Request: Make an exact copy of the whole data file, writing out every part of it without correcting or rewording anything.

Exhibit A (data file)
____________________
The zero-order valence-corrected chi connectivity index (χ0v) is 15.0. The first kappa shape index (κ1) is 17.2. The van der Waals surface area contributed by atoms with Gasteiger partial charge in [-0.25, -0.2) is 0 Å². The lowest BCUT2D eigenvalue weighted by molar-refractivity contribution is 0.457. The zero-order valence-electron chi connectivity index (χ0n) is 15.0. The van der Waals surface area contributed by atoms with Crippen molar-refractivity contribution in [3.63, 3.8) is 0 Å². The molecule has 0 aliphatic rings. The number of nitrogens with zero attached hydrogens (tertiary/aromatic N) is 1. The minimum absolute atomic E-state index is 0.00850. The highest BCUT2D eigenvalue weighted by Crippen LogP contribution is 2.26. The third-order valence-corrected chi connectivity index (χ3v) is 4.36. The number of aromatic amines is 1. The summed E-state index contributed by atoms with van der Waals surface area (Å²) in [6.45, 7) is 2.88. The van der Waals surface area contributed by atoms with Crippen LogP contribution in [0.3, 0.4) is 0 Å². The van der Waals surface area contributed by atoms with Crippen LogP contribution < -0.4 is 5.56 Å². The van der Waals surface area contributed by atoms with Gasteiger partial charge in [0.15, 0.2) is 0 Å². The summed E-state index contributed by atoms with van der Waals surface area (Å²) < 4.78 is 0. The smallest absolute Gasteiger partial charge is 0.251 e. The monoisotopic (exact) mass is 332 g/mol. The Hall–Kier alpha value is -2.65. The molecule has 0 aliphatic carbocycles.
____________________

The zero-order valence-corrected chi connectivity index (χ0v) is 15.0. The first kappa shape index (κ1) is 17.2. The van der Waals surface area contributed by atoms with Gasteiger partial charge in [-0.25, -0.2) is 0 Å². The lowest BCUT2D eigenvalue weighted by molar-refractivity contribution is 0.457. The zero-order valence-electron chi connectivity index (χ0n) is 15.0. The van der Waals surface area contributed by atoms with Crippen molar-refractivity contribution in [3.63, 3.8) is 0 Å². The molecule has 0 aliphatic rings. The number of nitrogens with zero attached hydrogens (tertiary/aromatic N) is 1. The minimum absolute atomic E-state index is 0.00850. The highest BCUT2D eigenvalue weighted by Crippen LogP contribution is 2.26. The third-order valence-corrected chi connectivity index (χ3v) is 4.36. The number of aromatic amines is 1. The summed E-state index contributed by atoms with van der Waals surface area (Å²) in [6.45, 7) is 2.88. The van der Waals surface area contributed by atoms with Crippen LogP contribution in [0.3, 0.4) is 0 Å². The van der Waals surface area contributed by atoms with Crippen LogP contribution < -0.4 is 5.56 Å². The van der Waals surface area contributed by atoms with Gasteiger partial charge in [0.15, 0.2) is 0 Å². The summed E-state index contributed by atoms with van der Waals surface area (Å²) < 4.78 is 0. The smallest absolute Gasteiger partial charge is 0.251 e. The monoisotopic (exact) mass is 332 g/mol. The Hall–Kier alpha value is -2.65. The molecule has 0 aliphatic carbocycles.